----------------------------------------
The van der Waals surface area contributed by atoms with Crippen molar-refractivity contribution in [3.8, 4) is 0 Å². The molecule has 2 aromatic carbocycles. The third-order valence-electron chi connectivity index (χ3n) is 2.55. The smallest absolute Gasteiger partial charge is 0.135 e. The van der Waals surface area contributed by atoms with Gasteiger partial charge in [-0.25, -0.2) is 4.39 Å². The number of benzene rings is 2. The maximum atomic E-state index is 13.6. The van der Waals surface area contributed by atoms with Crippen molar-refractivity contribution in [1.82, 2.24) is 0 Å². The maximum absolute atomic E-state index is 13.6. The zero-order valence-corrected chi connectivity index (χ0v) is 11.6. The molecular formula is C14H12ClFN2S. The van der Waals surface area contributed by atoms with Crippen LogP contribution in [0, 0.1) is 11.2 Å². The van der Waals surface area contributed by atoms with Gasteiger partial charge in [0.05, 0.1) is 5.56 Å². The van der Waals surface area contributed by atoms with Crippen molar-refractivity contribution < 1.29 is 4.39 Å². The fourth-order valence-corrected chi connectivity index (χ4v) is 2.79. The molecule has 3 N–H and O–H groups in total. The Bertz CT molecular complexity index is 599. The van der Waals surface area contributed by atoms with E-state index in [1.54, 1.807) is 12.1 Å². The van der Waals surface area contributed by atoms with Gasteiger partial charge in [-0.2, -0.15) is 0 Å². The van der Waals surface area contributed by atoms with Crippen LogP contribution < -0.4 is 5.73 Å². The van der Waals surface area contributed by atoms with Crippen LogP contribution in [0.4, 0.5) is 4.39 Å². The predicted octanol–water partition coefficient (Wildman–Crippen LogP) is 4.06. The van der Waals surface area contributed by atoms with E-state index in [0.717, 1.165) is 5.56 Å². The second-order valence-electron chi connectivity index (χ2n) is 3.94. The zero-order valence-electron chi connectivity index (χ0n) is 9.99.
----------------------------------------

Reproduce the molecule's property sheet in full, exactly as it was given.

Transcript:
The van der Waals surface area contributed by atoms with Crippen molar-refractivity contribution in [3.8, 4) is 0 Å². The molecule has 2 aromatic carbocycles. The third-order valence-electron chi connectivity index (χ3n) is 2.55. The smallest absolute Gasteiger partial charge is 0.135 e. The van der Waals surface area contributed by atoms with Gasteiger partial charge in [-0.25, -0.2) is 4.39 Å². The number of benzene rings is 2. The maximum atomic E-state index is 13.6. The van der Waals surface area contributed by atoms with Crippen molar-refractivity contribution in [1.82, 2.24) is 0 Å². The maximum absolute atomic E-state index is 13.6. The zero-order valence-corrected chi connectivity index (χ0v) is 11.6. The molecular formula is C14H12ClFN2S. The van der Waals surface area contributed by atoms with Crippen LogP contribution in [0, 0.1) is 11.2 Å². The van der Waals surface area contributed by atoms with Gasteiger partial charge in [0.05, 0.1) is 5.56 Å². The van der Waals surface area contributed by atoms with Crippen molar-refractivity contribution < 1.29 is 4.39 Å². The fourth-order valence-corrected chi connectivity index (χ4v) is 2.79. The molecule has 3 N–H and O–H groups in total. The Bertz CT molecular complexity index is 599. The van der Waals surface area contributed by atoms with E-state index in [1.54, 1.807) is 12.1 Å². The van der Waals surface area contributed by atoms with Gasteiger partial charge in [-0.2, -0.15) is 0 Å². The van der Waals surface area contributed by atoms with Crippen LogP contribution < -0.4 is 5.73 Å². The van der Waals surface area contributed by atoms with Crippen LogP contribution in [0.4, 0.5) is 4.39 Å². The predicted octanol–water partition coefficient (Wildman–Crippen LogP) is 4.06. The van der Waals surface area contributed by atoms with E-state index in [0.717, 1.165) is 5.56 Å². The second-order valence-electron chi connectivity index (χ2n) is 3.94. The zero-order valence-electron chi connectivity index (χ0n) is 9.99.